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 Post subject: Re: For anyone who owns a gun!
PostPosted: Sat Mar 23, 2019 5:28 pm 
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Quick follow up (on the off and small chance anyone still cares). Went back to my Locke to be sure I was getting him right.

Locke, unlike Hobbes, who thought without government it as a war of all against all—no one has a right by nature to anything because in the absence of a constraining force (i.e., a sovereign) everyone has a right to everything by force, Locke thought we had a natural right to our own bodies since by nature our bodies are ours. Someone else cannot appropriate our body for his own. This extends to a natural right to property because when we put our labor into something (e.g., tilling a field), we put our self into this and our self is our own. Thus, natural property rights.

But a lot of the material in the Bill of Rights? Free speech, freedom of religion, press, guns, trial by jury, etc, etc. No one had before argued this stuff is natural. And really, I side with Hobbes rather than Locke.

The idea that the government does not establish and guarantee rights is a useful but of political kabuki theater—it makes us feel all the more protective of rights to think them natural as opposed to arbitrary or subjective. But there is no obvious appeal to reason by virtue of which a lot of what we wish to claim as a right by nature is really by nature.

For example, freedom to speak without being inhibited in doing so is dubiously a right by nature. Freedom of THOUGHT, on the other hand, is arguably a right by nature. Being rational by nature, we have no choice but to have thoughts. But having a right by nature to express yourself without consequence? Utter horsehit. That, friends, is ESTABLISHED by the Bill of Rights and guaranteed by the government. It is a fine thing that it is established for us.

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 Post subject: Re: For anyone who owns a gun!
PostPosted: Sat Mar 23, 2019 6:40 pm 
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I do agree with Lit that the Bill of rights and the Constitution are frameworks for the Government. It is the Government that enforces the rights and the laws. If you want to put Life, Liberty and the pursuit of happiness as natural rights then have at it.

I still say this law, if passed, if fails in the courts

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 Post subject: Re: For anyone who owns a gun!
PostPosted: Sat Mar 23, 2019 6:44 pm 
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Still Lit wrote:
Quick follow up (on the off and small chance anyone still cares). Went back to my Locke to be sure I was getting him right.

Locke, unlike Hobbes, who thought without government it as a war of all against all—no one has a right by nature to anything because in the absence of a constraining force (i.e., a sovereign) everyone has a right to everything by force, Locke thought we had a natural right to our own bodies since by nature our bodies are ours. Someone else cannot appropriate our body for his own. This extends to a natural right to property because when we put our labor into something (e.g., tilling a field), we put our self into this and our self is our own. Thus, natural property rights.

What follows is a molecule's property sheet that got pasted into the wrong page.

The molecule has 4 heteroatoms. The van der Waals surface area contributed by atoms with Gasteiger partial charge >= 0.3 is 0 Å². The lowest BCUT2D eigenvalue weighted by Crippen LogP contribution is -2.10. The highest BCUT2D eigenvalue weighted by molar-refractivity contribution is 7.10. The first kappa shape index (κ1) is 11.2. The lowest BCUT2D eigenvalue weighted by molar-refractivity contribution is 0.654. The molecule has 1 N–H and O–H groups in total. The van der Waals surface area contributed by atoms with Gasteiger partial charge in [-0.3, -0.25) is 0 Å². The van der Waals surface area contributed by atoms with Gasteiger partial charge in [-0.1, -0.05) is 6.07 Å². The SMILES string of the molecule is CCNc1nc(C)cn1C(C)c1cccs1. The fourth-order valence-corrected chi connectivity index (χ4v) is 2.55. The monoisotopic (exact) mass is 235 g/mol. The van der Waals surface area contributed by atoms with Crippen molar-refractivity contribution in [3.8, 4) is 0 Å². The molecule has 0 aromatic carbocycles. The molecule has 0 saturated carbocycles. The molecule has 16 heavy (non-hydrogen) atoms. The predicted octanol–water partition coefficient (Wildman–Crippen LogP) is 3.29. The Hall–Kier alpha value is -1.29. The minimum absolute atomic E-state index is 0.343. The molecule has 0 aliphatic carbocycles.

But a lot of the material in the Bill of Rights? Free speech, freedom of religion, press, guns, trial by jury, etc, etc. No one had before argued this stuff is natural. And really, I side with Hobbes rather than Locke.

The idea that the government does not establish and guarantee rights is a useful but of political kabuki theater—it makes us feel all the more protective of rights to think them natural as opposed to arbitrary or subjective. But there is no obvious appeal to reason by virtue of which a lot of what we wish to claim as a right by nature is really by nature.

For example, freedom to speak without being inhibited in doing so is dubiously a right by nature. Freedom of THOUGHT, on the other hand, is arguably a right by nature. Being rational by nature, we have no choice but to have thoughts. But having a right by nature to express yourself without consequence? Utter horsehit. That, friends, is ESTABLISHED by the Bill of Rights and guaranteed by the government. It is a fine thing that it is established for us.


I just don’t agree. The Bill of Rights did not establish any rights. In fact these first 10 amendments in no way shape or form modified the original articles of the Constitution. All the Bill of Rights did was clarify the rights that the founding fathers believed we already had and were entitled to. And the only reason these individual liberties even had pen put to paper was a compromise between Federalists and anti-Federalists, a compromise that was necessary to get enough states onboard to ratify the constitution. The reason our government exists is because these rights already existed and the government was formed to ensure and protect them. The government didn’t ESTABLISH these rights. These rights are what ESTABLISHED the government.

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 Post subject: Re: For anyone who owns a gun!
PostPosted: Sat Mar 23, 2019 8:01 pm